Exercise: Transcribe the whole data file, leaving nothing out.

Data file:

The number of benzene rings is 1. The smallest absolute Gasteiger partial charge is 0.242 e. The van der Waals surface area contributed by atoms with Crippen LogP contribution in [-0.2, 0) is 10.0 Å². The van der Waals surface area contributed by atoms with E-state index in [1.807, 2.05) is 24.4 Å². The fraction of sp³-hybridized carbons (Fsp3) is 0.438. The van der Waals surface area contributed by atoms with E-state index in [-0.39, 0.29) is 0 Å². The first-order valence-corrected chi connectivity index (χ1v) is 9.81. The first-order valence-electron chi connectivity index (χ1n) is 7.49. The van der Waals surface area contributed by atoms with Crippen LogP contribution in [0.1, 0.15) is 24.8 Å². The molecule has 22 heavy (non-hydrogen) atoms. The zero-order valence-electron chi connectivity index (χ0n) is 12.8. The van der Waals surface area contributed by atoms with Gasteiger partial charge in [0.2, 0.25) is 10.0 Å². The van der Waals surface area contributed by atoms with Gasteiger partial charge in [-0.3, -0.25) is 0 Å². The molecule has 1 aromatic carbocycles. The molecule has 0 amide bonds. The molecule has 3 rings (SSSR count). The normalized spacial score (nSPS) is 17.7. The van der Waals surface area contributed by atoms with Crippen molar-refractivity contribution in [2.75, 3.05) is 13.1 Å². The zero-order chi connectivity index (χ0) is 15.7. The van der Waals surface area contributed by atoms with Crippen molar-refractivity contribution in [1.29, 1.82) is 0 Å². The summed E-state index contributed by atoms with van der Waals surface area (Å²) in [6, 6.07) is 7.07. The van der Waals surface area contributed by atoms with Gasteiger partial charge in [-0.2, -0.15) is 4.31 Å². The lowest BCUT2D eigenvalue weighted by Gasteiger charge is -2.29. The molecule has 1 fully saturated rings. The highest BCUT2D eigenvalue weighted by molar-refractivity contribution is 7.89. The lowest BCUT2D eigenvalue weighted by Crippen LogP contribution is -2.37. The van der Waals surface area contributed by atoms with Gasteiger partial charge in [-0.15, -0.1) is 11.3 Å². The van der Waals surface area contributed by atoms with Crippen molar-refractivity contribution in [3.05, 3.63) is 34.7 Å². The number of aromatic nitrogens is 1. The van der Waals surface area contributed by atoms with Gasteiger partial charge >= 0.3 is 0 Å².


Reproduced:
The number of benzene rings is 1. The smallest absolute Gasteiger partial charge is 0.242 e. The van der Waals surface area contributed by atoms with Crippen LogP contribution in [-0.2, 0) is 10.0 Å². The van der Waals surface area contributed by atoms with E-state index in [1.807, 2.05) is 24.4 Å². The fraction of sp³-hybridized carbons (Fsp3) is 0.438. The van der Waals surface area contributed by atoms with E-state index in [-0.39, 0.29) is 0 Å². The first-order valence-corrected chi connectivity index (χ1v) is 9.81. The first-order valence-electron chi connectivity index (χ1n) is 7.49. The van der Waals surface area contributed by atoms with Crippen LogP contribution in [0.1, 0.15) is 24.8 Å². The molecule has 22 heavy (non-hydrogen) atoms. The zero-order valence-electron chi connectivity index (χ0n) is 12.8. The van der Waals surface area contributed by atoms with Gasteiger partial charge in [0.2, 0.25) is 10.0 Å². The van der Waals surface area contributed by atoms with Gasteiger partial charge in [-0.3, -0.25) is 0 Å². The molecule has 1 aromatic carbocycles. The molecule has 0 amide bonds. The molecule has 3 rings (SSSR count). The normalized spacial score (nSPS) is 17.7. The van der Waals surface area contributed by atoms with Crippen molar-refractivity contribution in [2.75, 3.05) is 13.1 Å². The zero-order chi connectivity index (χ0) is 15.7. The van der Waals surface area contributed by atoms with Crippen molar-refractivity contribution in [1.29, 1.82) is 0 Å². The summed E-state index contributed by atoms with van der Waals surface area (Å²) in [6, 6.07) is 7.07. The van der Waals surface area contributed by atoms with Gasteiger partial charge in [-0.2, -0.15) is 4.31 Å². The lowest BCUT2D eigenvalue weighted by Gasteiger charge is -2.29. The molecule has 1 fully saturated rings. The highest BCUT2D eigenvalue weighted by molar-refractivity contribution is 7.89. The lowest BCUT2D eigenvalue weighted by Crippen LogP contribution is -2.37. The van der Waals surface area contributed by atoms with Gasteiger partial charge in [-0.15, -0.1) is 11.3 Å². The van der Waals surface area contributed by atoms with Crippen molar-refractivity contribution in [3.05, 3.63) is 34.7 Å². The number of aromatic nitrogens is 1. The van der Waals surface area contributed by atoms with Gasteiger partial charge >= 0.3 is 0 Å².